In our last experiments, we used Al(OH)3 as a reference adjuvant. It is known that aluminum salts promote a Th2 response, and their adjuvant mechanisms is supposedly acting through antigen depot effect, enhancement of antigen uptake by antigen presenting cells (APCs) and the induction of inflammation (known to be activated through local release of uric acid and the triggering of the NALP3 inflammasome) [38,39]. In comparison, the encapsulation of immune modulators in the DC-Chol:DPPC liposomes not only enhanced the overall immune response, but also resulted in a raise of the anti-HA IgG2a/c response. This is in line with a raise of INF-γ secretion by spleen cells (collected from spleens isolated after the in vivo study) induced by our formulations (see Supplementary Material, Figure S3). The encapsulation of CpG in nanoparticles has been shown in other studies to enhance the immune response against the co-encapsulated antigen toward a Th1 response [9,13,40,41]. For instance, Joseph et al.  succeeded to enhance the immunogenicity of a subunit influenza vaccines combined with CpG loaded DMPC:DMPG (dimyristoyl-phosphatidylcholine, dimyristoyl-phosphatidylglycerol) liposomes. Whereas they used 5 µg CpG per dose, we used only 2 µg. Dose reduction might be interesting with regard to the potential side effects of CpG. In contrast with liposomal CpG, free CpG administrated with HA was not effective in our study. This can be explained by the physicochemical properties of CpG for its delivery in soluble form to the intracellularly localized TLR-9 receptor.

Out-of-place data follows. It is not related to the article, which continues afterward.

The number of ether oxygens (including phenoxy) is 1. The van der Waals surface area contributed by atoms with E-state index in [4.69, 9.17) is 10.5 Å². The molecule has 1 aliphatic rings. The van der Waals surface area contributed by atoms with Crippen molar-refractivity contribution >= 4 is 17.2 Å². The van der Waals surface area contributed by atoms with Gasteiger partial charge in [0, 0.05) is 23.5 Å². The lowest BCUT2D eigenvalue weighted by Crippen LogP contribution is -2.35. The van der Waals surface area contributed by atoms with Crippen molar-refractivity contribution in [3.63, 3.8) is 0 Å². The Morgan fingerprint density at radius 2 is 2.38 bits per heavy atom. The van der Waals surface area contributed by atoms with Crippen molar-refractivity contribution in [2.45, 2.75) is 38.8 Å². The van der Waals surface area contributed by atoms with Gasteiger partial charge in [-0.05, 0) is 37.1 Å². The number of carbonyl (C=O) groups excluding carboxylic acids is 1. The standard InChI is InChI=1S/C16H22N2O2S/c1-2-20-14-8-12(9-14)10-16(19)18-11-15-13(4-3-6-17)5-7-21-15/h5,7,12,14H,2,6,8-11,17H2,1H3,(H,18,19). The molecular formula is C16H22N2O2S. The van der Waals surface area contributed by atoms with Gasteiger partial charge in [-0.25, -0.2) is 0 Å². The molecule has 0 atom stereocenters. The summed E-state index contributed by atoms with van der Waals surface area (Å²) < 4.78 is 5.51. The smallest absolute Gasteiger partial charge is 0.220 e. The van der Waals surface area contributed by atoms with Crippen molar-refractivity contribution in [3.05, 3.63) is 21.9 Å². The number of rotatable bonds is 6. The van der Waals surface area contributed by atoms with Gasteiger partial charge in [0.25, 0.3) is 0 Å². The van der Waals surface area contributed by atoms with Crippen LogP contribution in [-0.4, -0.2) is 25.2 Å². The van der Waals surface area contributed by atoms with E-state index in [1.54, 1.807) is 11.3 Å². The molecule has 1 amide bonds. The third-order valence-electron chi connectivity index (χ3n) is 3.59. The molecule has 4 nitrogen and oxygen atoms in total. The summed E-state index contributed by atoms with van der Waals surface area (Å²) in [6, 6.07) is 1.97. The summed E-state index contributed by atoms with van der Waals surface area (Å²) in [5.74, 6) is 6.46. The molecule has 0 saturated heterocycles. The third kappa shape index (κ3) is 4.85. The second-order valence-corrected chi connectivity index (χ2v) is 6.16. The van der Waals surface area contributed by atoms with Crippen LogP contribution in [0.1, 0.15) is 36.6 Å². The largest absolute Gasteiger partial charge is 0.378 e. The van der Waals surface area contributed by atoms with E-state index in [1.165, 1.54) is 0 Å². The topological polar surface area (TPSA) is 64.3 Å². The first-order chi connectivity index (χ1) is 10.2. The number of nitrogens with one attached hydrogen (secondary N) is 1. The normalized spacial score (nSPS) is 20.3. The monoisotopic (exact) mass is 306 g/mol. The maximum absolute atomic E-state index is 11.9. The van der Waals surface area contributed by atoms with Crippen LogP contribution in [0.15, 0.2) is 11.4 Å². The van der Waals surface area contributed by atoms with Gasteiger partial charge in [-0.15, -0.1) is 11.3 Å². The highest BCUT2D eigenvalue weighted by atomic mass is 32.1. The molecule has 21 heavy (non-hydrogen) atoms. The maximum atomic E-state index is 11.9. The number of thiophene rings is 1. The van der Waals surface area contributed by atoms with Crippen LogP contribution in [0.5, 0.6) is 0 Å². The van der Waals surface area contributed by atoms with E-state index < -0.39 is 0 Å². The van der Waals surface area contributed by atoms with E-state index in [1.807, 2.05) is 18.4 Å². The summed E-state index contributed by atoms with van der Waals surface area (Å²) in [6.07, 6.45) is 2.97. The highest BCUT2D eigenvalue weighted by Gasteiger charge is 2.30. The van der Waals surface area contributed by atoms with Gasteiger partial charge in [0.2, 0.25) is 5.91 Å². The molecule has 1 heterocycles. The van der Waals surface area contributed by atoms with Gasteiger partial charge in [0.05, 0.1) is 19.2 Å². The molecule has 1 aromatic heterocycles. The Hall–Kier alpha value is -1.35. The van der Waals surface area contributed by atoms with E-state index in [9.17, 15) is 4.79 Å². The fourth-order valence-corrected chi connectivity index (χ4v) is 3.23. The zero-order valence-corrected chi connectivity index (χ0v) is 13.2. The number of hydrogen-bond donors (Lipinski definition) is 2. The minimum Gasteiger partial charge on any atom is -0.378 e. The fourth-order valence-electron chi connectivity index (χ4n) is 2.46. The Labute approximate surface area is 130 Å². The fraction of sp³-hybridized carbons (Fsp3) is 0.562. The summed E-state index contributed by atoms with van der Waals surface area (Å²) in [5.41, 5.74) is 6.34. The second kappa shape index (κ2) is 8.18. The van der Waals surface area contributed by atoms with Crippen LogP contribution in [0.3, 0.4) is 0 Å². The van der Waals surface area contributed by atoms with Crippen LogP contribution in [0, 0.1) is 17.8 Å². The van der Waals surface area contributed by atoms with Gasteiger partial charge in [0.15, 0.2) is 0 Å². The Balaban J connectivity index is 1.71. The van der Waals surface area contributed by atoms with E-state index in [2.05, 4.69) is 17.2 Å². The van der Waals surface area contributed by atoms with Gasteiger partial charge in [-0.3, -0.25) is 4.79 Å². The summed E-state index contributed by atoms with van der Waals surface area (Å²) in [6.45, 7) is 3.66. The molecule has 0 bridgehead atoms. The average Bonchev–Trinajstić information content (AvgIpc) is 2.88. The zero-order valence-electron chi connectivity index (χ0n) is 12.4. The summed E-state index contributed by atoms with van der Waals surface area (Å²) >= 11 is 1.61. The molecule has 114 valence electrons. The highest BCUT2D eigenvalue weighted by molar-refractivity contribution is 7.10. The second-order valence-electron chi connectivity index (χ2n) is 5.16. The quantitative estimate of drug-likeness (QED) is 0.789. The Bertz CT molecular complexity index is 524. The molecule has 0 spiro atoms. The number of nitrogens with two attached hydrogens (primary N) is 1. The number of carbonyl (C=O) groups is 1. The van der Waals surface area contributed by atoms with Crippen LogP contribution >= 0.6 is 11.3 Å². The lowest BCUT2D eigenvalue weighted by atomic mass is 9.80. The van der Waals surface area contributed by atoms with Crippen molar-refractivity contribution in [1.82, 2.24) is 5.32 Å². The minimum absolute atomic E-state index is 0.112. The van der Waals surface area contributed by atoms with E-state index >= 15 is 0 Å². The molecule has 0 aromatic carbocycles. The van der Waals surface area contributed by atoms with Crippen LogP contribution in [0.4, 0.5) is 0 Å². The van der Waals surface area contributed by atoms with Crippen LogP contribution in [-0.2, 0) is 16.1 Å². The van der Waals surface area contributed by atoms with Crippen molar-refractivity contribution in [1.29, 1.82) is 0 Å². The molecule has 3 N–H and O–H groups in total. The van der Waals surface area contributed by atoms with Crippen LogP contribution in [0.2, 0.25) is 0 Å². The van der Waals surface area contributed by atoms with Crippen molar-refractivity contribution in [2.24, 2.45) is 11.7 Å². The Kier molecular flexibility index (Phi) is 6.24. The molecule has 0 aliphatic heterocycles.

Surprisingly, imiquimod, when encapsulated in HA/DC-Chol:DPPC liposomes, did not lead to a better immune response compared to plain HA/DC-Chol:DPPC liposomes. The beneficial activity of TLR-7 ligands was reported in by Geeraedts et al. , who explained the superior protection induced by H5N1 whole inactivated virus (WIV) compared with subunit or split virus by TLR-7 stimulation from the RNA contained in the WIV vaccine. Therefore, we expected a stronger impact of the TLR-7 agonist imiquimod on the immunogenicity of our influenza subunit vaccine. Weldon et al.  reported that skin delivery of influenza H1N1 subunit vaccine combined with imiquimod elicited higher levels of serum IgG2a antibody and HI titers as compared to unadjuvanted vaccine in Balb/c mice. They used a similar antigen/imiquimod ratio and imiquimod dose compared to our present study. Besides the different mouse model, the route of administration  could be a reason for the discrepancy between their and our results. Moreover, the imiquimod dose used in our study might have been too low. For instance, Rizwan et al.  succeeded to raise the humoral response against OVA after intramuscular injection in C57Bl/6 mice using liposomes adjuvanted with monophosphoryl lipid A combined with very high doses of imiquimod (150 µg/immunization). Finally, the localization of the imiquimod in the DC-Chol:DPPC liposomal membrane might have limited its interaction with the TLR-7 receptor. Indeed, imiquimod is a hydrophobic molecule  and it was mixed with the lipid film before hydration. This might have led to entrapment deep in the lipid bilayer. It would be of interest in future studies to determine to which extent CpG and imiquimod are liberated from the liposomes.